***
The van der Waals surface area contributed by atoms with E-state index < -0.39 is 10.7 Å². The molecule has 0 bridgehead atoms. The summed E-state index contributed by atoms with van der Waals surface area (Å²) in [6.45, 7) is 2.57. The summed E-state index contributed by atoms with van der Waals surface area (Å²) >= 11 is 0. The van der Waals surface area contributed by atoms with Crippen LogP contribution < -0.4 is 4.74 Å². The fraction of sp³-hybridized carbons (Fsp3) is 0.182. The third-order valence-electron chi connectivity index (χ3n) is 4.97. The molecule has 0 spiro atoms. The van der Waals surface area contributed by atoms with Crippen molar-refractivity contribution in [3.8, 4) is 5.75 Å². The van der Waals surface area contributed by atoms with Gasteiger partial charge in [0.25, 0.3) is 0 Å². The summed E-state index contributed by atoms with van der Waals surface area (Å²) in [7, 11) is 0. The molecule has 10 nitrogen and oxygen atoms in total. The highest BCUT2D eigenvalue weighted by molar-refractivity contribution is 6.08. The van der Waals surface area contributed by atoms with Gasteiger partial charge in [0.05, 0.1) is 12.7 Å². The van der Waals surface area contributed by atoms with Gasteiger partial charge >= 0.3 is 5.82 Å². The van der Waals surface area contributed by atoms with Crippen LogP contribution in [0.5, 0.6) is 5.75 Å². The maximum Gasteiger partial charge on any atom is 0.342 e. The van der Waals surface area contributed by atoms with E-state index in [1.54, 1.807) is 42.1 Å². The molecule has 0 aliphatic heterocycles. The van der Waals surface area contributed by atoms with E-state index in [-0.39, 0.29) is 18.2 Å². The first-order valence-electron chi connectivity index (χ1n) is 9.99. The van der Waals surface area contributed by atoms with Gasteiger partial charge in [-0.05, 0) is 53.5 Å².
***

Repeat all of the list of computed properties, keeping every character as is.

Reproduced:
The van der Waals surface area contributed by atoms with E-state index < -0.39 is 10.7 Å². The molecule has 0 bridgehead atoms. The summed E-state index contributed by atoms with van der Waals surface area (Å²) in [6.45, 7) is 2.57. The summed E-state index contributed by atoms with van der Waals surface area (Å²) >= 11 is 0. The van der Waals surface area contributed by atoms with Crippen LogP contribution < -0.4 is 4.74 Å². The fraction of sp³-hybridized carbons (Fsp3) is 0.182. The third-order valence-electron chi connectivity index (χ3n) is 4.97. The molecule has 0 spiro atoms. The van der Waals surface area contributed by atoms with Crippen molar-refractivity contribution in [3.8, 4) is 5.75 Å². The van der Waals surface area contributed by atoms with Gasteiger partial charge in [0.25, 0.3) is 0 Å². The summed E-state index contributed by atoms with van der Waals surface area (Å²) in [7, 11) is 0. The molecule has 10 nitrogen and oxygen atoms in total. The highest BCUT2D eigenvalue weighted by molar-refractivity contribution is 6.08. The van der Waals surface area contributed by atoms with Gasteiger partial charge in [0.05, 0.1) is 12.7 Å². The van der Waals surface area contributed by atoms with Gasteiger partial charge >= 0.3 is 5.82 Å². The van der Waals surface area contributed by atoms with Crippen LogP contribution in [0.5, 0.6) is 5.75 Å². The maximum Gasteiger partial charge on any atom is 0.342 e. The van der Waals surface area contributed by atoms with E-state index in [1.54, 1.807) is 42.1 Å². The molecule has 0 aliphatic heterocycles. The van der Waals surface area contributed by atoms with E-state index in [-0.39, 0.29) is 18.2 Å². The first-order valence-electron chi connectivity index (χ1n) is 9.99. The van der Waals surface area contributed by atoms with Gasteiger partial charge in [-0.05, 0) is 53.5 Å².